Are You an Office MVP?

By Reesa Staten, Robert Half

When it comes to your job, it’s easy to assume your employer holds all the cards. You depend on your boss for a paycheck, and he or she often has the final say when it comes to raises, promotions and plum assignments.

But you also are a valuable asset to your employer, and that gives you more power than you might think. No company can stay in business very long without a reliable workforce, which is why firms frequently go to great lengths to motivate and retain great employees.

Are you one of those great employees?

Here are five questions to ask yourself to find out if you are an office MVP (most valuable person):

  1. Are you checked in — or just phoning it in? Employee engagement is the Holy Grail for managers because an engaged workforce turns an average company into a great one. If you’re not showing your employer every day that you understand and are committed to the company’s mission, you may not be living up to your full potential in his or her eyes.
  2. Do you make customers your top priority? Yes, it’s true: With very few exceptions, the customer is always right. Without paying customers, a company has no revenue stream. Without revenue, the business can’t survive. And if the business disappears, so do its jobs. You can significantly increase your value to your employer simply by going out of your way to make customers happy. If your name appears frequently in Yelp reviews or customer satisfaction surveys, it’s hopefully because you provided outstanding service. Customer favorites are also employer favorites.
  3. If you see something that needs to be done, do you do it without being asked? Initiative is extremely attractive to employers. In fact, it’s one of the first qualities employers include in job postings when describing their ideal candidates. You can make yourself indispensible to a busy manager simply by being a problem-solver. When pointing out challenges or potential roadblocks to the boss, always come armed with ways to overcome them. Even the little things count. If you see a mess in the break room, do you ignore it or clean it up? I like a tidy workspace, so it’s not unusual to see me clearing off someone else’s kitchen mess. It’s not my job or my mess, but someone has to take the initiative, and it might as well be me. As for those inconsiderate coworkers who regularly leave behind spills, crumbs and dirty dishes, well, that’s a different column.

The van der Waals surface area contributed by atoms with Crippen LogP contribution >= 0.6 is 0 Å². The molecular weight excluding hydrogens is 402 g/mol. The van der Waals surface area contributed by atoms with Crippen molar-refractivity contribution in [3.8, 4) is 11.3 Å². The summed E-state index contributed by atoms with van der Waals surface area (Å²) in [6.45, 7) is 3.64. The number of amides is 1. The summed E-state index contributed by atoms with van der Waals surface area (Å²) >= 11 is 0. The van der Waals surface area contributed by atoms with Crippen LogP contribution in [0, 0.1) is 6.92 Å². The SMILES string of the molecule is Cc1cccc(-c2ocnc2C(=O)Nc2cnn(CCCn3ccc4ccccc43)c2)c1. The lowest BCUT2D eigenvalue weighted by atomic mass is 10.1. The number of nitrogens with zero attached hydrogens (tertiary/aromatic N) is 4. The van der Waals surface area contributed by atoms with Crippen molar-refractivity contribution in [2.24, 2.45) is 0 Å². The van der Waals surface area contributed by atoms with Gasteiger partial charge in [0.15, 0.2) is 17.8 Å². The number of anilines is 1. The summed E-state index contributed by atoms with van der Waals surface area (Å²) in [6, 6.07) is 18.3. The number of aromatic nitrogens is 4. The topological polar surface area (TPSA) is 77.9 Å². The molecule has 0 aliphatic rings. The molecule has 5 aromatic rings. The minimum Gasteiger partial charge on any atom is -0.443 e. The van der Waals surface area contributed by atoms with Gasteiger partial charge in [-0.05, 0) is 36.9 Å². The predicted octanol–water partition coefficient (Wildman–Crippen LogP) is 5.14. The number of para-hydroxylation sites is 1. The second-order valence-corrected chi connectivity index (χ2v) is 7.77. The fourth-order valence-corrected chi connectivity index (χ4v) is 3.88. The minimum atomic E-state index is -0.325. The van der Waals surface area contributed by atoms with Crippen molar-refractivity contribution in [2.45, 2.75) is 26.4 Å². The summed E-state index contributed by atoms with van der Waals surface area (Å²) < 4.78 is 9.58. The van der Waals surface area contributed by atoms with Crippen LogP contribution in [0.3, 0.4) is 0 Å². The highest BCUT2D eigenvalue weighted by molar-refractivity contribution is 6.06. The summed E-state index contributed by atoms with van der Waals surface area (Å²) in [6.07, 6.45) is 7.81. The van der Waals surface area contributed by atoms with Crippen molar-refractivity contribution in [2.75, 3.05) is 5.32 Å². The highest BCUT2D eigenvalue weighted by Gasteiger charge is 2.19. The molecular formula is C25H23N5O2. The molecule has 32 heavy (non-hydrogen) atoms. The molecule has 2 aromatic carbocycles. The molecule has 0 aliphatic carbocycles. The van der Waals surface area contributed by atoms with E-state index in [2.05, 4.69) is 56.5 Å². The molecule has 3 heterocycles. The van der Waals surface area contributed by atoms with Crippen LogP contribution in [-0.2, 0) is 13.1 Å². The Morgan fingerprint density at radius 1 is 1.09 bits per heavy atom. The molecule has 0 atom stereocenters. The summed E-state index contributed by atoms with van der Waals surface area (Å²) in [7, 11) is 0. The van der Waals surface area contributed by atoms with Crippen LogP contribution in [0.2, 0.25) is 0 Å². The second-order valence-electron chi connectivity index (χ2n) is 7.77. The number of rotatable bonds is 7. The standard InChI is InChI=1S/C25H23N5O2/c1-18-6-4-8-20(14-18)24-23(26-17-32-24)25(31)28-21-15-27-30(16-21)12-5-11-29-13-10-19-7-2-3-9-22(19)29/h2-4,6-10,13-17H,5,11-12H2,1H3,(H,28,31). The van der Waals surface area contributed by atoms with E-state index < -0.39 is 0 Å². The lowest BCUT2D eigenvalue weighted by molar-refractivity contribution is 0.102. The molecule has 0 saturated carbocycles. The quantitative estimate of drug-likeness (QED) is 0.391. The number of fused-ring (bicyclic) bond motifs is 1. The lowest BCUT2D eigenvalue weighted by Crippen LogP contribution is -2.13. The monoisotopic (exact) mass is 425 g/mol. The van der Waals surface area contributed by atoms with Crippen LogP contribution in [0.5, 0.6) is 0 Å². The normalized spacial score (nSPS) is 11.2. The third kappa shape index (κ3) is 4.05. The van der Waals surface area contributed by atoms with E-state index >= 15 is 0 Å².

4. Are you open to new ideas or ways of doing things? Businesses are constantly changing their processes and strategies to remain competitive and keep pace with rapid changes in technology. Being seen as someone who is flexible and can adapt to new systems without being overwhelmed can be a form of career insurance. If technology is your strong suit, for instance, try volunteering to train others on your company’s new software. If you have devised a better way to organize a project or task, share your ideas with coworkers and your boss. Above all, avoid being locked into outdated processes or ways of thinking: Business is moving too fast these days for anyone to be standing still.
  5. Does your boss trust you with key projects or responsibilities? Perhaps the biggest indicator of your value to your employer is your job description. Your boss needs people he or she can rely on. If you are regularly tasked with high-profile or highly complex assignments, it is because your employer feels you are up to the challenge. You have instilled confidence, and that greatly raises your value quotient.

It’s important to know your value to your employer because it affects your self-worth and your earnings potential. Hiring mistakes are costly to companies, and they will do whatever they can to retain their best people. This means that if you are an MVP, you have some bargaining power when it comes to your job duties and your salary. Confidence is appealing, so never sell yourself short.

Incidentally, Robert Half has a variety of salary resources that can help you determine what your skills are worth in today’s market. Our 2014 Salary Guides are available now.

Reesa Staten is senior vice president of Corporate Communications and director of workplace research for Robert Half, the world’s first and largest specialized staffing firm. Staten has been writing job search advice for more than 15 years and oversees Robert Half’s extensive workplace research program. Write to her at [email protected].

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